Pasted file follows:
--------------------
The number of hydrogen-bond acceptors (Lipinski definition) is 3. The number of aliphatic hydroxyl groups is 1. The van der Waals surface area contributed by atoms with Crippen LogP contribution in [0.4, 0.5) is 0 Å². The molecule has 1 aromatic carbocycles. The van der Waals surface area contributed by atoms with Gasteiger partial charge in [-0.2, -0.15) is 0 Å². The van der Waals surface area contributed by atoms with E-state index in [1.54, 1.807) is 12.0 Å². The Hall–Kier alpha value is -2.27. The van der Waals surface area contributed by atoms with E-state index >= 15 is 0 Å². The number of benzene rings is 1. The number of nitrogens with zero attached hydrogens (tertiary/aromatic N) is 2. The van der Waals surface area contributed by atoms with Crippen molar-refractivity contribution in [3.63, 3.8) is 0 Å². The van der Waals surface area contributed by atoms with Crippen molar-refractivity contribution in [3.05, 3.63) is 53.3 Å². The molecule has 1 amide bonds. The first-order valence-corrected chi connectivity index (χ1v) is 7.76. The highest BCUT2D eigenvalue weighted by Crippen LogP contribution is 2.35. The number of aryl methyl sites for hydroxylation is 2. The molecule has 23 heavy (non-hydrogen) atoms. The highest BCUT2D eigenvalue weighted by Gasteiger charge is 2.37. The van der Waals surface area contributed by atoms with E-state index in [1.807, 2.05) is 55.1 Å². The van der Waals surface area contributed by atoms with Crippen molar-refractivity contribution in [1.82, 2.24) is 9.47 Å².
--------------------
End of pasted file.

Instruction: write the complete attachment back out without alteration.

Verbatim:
The number of hydrogen-bond acceptors (Lipinski definition) is 3. The number of aliphatic hydroxyl groups is 1. The van der Waals surface area contributed by atoms with Crippen LogP contribution in [0.4, 0.5) is 0 Å². The molecule has 1 aromatic carbocycles. The van der Waals surface area contributed by atoms with Gasteiger partial charge in [-0.2, -0.15) is 0 Å². The van der Waals surface area contributed by atoms with E-state index in [1.54, 1.807) is 12.0 Å². The Hall–Kier alpha value is -2.27. The van der Waals surface area contributed by atoms with E-state index >= 15 is 0 Å². The number of benzene rings is 1. The number of nitrogens with zero attached hydrogens (tertiary/aromatic N) is 2. The van der Waals surface area contributed by atoms with Crippen molar-refractivity contribution in [3.63, 3.8) is 0 Å². The van der Waals surface area contributed by atoms with Crippen molar-refractivity contribution in [3.05, 3.63) is 53.3 Å². The molecule has 1 amide bonds. The first-order valence-corrected chi connectivity index (χ1v) is 7.76. The highest BCUT2D eigenvalue weighted by Crippen LogP contribution is 2.35. The number of aryl methyl sites for hydroxylation is 2. The molecule has 23 heavy (non-hydrogen) atoms. The highest BCUT2D eigenvalue weighted by Gasteiger charge is 2.37. The van der Waals surface area contributed by atoms with E-state index in [1.807, 2.05) is 55.1 Å². The van der Waals surface area contributed by atoms with Crippen molar-refractivity contribution in [1.82, 2.24) is 9.47 Å².